Markets live, Wednesday, March 23, 2022

Foreign holders of Russian sovereign bonds maturing in 2029 are watching the sanctioned nation’s final debt payment draw closer to completion.

The $66 million coupon due March 21 was processed by Russia’s National Settlement Depository on Tuesday
(NSD), he said in a statement. Earlier in the day, the finance ministry said it had transferred the money to the NSD, fulfilling its obligations “in full”. Four bondholders in Europe said they had not received payment by 3:40 p.m. in London.

From then on, the money would typically flow to the custodian banks, which hold the assets in a safe place, and then to the bondholders’ accounts. But given the sweeping sanctions in place against Russia following President Vladimir Putin’s invasion of Ukraine, concerns will remain until the money actually lands in investors’ accounts.

Russia is determined to avoid a default because bondholders could then seize Western assets used as collateral. Credit:Bloomberg

“After a significant amount of speculation and consternation over a possible default, Russia has started paying coupons on two of its dollar bonds,” said Ben Robins, emerging market debt portfolio specialist with T. Rowe Price.

“It was a relief for the markets and bond prices rallied on the news of the payments. However, this should not be taken as a firm indication of what might happen to the rest of Russia’s foreign currency bonds. , which total more than approximately $40 billion.

He added that a sovereign default was “an extremely rare event” and that if Russia defaulted, it would be the first time since 1998.

Billions of dollars in Russian government and corporate debt have been called into question after two-thirds of the country’s foreign currency reserves were frozen, along with the overseas assets of many billionaires.

Russia has at least $400 million in interest to pay over the next 10 weeks, as well as a $2 billion bond it must repay next month, according to data compiled by Bloomberg. Last week the government paid out $117 million in coupons.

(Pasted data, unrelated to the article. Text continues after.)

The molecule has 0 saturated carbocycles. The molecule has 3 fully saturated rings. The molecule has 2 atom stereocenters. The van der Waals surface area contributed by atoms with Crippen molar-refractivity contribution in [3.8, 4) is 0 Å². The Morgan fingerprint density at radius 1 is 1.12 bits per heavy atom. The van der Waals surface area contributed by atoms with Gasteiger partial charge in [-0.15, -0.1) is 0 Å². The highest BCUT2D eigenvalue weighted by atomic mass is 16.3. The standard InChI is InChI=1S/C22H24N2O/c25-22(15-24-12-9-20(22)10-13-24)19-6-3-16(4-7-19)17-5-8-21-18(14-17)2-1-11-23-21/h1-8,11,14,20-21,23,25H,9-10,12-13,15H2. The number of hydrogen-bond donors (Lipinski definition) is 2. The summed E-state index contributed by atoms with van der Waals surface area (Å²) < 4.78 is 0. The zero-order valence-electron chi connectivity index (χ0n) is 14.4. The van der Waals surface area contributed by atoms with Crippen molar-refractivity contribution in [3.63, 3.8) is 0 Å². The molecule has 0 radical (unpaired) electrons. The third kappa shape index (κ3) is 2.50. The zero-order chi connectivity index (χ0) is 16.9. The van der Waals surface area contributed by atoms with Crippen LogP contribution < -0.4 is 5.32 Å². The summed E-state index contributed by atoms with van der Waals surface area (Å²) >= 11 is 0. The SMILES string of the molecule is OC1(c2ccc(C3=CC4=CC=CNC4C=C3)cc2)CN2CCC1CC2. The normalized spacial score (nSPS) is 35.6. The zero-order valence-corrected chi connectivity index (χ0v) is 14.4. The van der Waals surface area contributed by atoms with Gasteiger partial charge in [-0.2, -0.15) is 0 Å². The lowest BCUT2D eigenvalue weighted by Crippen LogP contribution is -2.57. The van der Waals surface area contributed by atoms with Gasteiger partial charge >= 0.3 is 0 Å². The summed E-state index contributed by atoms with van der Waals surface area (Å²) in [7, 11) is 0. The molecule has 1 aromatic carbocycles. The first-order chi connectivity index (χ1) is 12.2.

“Using their very limited foreign exchange reserves could be a good long-term investment – but that thinking clearly hasn’t been applied to managing their reputation elsewhere,” said Gordon Shannon, portfolio manager at TwentyFour. Asset Management. .

Unlike the terms of the bonds with coupon payments last week, the March 2029 prospectus has a fallback option on the ruble, which allows Russia to make the transfer in its local currency. This raised questions about the ultimate denomination of the payment and prompted investors to follow it from the start.

Russia sent the money to JPMorgan Chase & Co., which processed the payment after obtaining approval from the US Treasury Department, according to a person familiar with the matter, confirming an earlier Reuters report.

Unlike the previous week’s payment, the prospectus for this bond indicates that coupon settlement would be through Russia’s central securities depository and Euroclear, one of the largest clearinghouses in the world. JPMorgan declined to comment earlier.

This is not a process that investors typically follow. Back-office moves took center stage after sanctions and capital controls were imposed on Russia, and investors braced for a default. So far, the process is working, and not just for the sovereign.

Credit Bank of Moscow, a lender the Russian central bank has designated as systemically important, said it met its obligation to pay a $9.7 million coupon on its $500 million September 2026 bond Two bondholders, who declined to be named because they are not authorized to speak publicly about the matter, said they received payment.

Online lender Tinkoff Bank also paid its debt interest on its dollar-denominated perpetual notes on time. Several bondholders confirmed they received a $6.94 million coupon maturing March 15 and a $9 million coupon maturing March 20.

Companies and the sovereign have shown their willingness to meet their financial obligations – a relief for investors who thought they would not see their money after a presidential decree earlier in the month said some investors could be paid in rubles.

The government is “paying because it has significant Western assets that creditors could lay claim on if it goes bankrupt,” said Phillip Torres, senior portfolio manager of emerging market debt at Aegon Asset Management in Chicago.

“They are going to pay as much as they can. There is a real cost to going bankrupt that they would like to avoid.


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